Is culture the main factor behind an Olympic win? To certain people, no less those who commented at the news here, the answer is a definite and often, proud, ‘yes’.
We do not normally say that we are experiencing ‘cultural clash’. The term has always been associated with ‘bigger issues’ such as the dispute on minaret in Switzerland or the issue of Islamophobia in America after 911 – which not all of us would be involved on a regular basis. Also, in such cases there exists a clear cultural difference between the West and the Islamic cultural. However, cultural clash does happen at smaller scale and between even groups which are traditionally from the same cultural root. For example, as the number of mainland Chinese immigrants increases in Hong Kong and Singapore, local Chinese are finding it harder to understand lest getting along with their mainland brothers and sisters. A simple explanation to this is the fact that mainland China’s experience of ‘cultural revolution’, and the acceptance of Western culture – to a certain extent – by the post-colonial Singapore and Hong Kong, has created a gulf between the two groups. Thus, cultural differences do occur between groups which share the same hereditary root. Of course we can argue to what extent can we define ‘culture’. As this would be best dealt with properly in other places, a simply definition of culture would be: a set of values, myths, narratives and rituals which give a sense of belonging and identity to a group of people. Myths and narratives here refer to stories which normally include key legendary figures and events which shape the values of the group. For example, Steve Jobs, and his story, have become, to a large extent, a legend and narrative which shape the values of Apple.
Now, not only that we can experience cultural clash with people which share the same cultural root with us. We face it locally. With that I mean we would face felt cultural tension not only in foreign places with foreign people. Rather, one may be feeling culturally distanced with those that are geographically close to him or her.
For example, a friend who has just returned from a Western country was hit by a car while he was on a zebra (pedestrian) crossing. He was so accustomed to the western society’s respect for law that he forgot that he is now back to his home country, where drivers have the habit of disregarding the pedestrian crossing. Is my friend now at home? He is at the country where he was born and raised where he shares a large part of his cultural root. However, he is not ‘culturally home’. There is deeper issue underneath this seemingly trivial matter. There is a clear cultural differences on the outside – different countries, hence customs, habits, and drivers. There is also a subconscious cultural habits formed within the few years my friend spent oversea. He has, to a certain extent, not just adopted the way-of-life (in crossing a street!) of the West, but may have also buy in to the value system of that culture! Perhaps the fact that since he has been so accustomed by their way of crossing the road or driving shows that he has somewhat, in his soul, accepted their culture and has become one of them? If so, can we say that he was a white man when he was crossing the Asian road and had a cultural ‘crash’?!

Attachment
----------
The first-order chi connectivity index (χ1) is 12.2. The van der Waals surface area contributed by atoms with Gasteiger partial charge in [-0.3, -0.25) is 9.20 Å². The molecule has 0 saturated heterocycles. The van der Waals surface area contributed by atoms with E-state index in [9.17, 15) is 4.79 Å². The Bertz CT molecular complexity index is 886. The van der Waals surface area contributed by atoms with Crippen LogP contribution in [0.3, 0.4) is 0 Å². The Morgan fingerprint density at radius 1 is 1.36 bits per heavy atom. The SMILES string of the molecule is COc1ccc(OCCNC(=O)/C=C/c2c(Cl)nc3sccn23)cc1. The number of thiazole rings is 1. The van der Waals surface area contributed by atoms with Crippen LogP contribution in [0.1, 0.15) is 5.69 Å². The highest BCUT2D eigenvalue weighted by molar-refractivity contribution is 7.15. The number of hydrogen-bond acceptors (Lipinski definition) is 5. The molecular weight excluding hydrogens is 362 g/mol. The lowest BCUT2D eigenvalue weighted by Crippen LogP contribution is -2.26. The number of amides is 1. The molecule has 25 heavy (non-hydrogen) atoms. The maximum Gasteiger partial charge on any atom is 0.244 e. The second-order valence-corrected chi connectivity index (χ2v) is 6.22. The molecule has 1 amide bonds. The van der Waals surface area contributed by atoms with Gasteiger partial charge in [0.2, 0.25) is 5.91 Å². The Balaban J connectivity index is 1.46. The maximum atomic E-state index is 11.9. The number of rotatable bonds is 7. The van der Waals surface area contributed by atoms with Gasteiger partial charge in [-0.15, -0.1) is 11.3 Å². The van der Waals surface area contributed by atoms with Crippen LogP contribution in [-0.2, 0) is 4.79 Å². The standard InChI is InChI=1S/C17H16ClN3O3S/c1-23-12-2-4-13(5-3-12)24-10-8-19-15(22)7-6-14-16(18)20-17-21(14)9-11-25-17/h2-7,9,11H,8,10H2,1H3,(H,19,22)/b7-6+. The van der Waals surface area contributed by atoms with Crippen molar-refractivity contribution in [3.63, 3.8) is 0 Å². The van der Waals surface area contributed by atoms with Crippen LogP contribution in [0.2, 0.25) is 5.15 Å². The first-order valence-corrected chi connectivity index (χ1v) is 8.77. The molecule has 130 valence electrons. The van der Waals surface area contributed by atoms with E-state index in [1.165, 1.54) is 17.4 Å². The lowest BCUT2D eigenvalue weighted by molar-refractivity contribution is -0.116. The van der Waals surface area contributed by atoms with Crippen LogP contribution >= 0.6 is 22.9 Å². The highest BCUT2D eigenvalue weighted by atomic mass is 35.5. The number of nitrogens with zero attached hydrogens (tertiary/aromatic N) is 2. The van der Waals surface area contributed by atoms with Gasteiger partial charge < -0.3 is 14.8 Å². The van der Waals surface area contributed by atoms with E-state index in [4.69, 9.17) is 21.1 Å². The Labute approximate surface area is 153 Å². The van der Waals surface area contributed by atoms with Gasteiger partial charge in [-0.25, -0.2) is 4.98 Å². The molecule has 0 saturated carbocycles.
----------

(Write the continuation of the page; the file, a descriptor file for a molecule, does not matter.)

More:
Well obviously in this case, my friend has been away for a while and got ‘converted’ by another culture. However, as mentioned, there is still no guarantee that if one is to stay put in one place, he or she will then be exempted from such ‘clash’. In today’s world it is not uncommon to have immigrants staying next door of us. Sometimes people from the same country could also live very differently due to their cultural difference. So we are all open to cultural clash.
No wonder missionaries over the ages are vulnerable to ‘reverse cultural shock’ as their re-enter into their home church and and home country. If ‘locals’ are subjected to cultural clash, imagine the shock missionary would have when they come ‘home’!
The church could have escaped persecution by the Roman Empire if it had been content to be treated as a cultus privatus—one of the many forms of personal religion. But it was not. Its affirmation that “Jesus is Lord” implied a public, universal claim that was bound eventually to clash with the cultus publicus of the empire. The Christian mission is thus to act out in the whole life of the whole world the confession that Jesus is Lord of all.
Lesslie Newbigin, The Open Secret: Introduction to the Theology of Mission, p. 16–17
Taken from Kingdom Come
When the light shines freely one cannot draw a line and say, “Here light stops and darkness begins.” But one can say and must say, “There is where the light shines; go toward it and your path will be clear; turn your back on it and you will go into deeper darkness.”
Lesslie Newbigin, The Open Secret: Introduction to the Theology of Mission, p. 175
Taken from Kingdom Come
I am working on McLoughlin’s ‘Modern Revivalism – Charles G. Finney to Billy Graham’. As I am writing an essay on Charles G. Finney, referring to this book is inevitable. It is interesting to see some different views from McLoughlin in this book, compared to Iain H. Murray’s excellent work – Revival and Revivalism. McLoughlin’s account of Finney is much more positive compared to Murray’s. He stressed the role historical context played in shaping Finney’s revivalism, while Murray tends to focus more on the split among the Presbyterians as a consequence of Finney’s influence. The best book for reading pleasure is Stuart Piggin’s ‘Firestorm of the Lord’ which deals more directly with the issue of revival and revivalism. The definition of revival and the difference between revival and revivalism are discussed in all three books, with Murray’s being a history account, while Mcloughlin looks at the larger American context of its revivalism, and Piggin includes more pastoral concerns.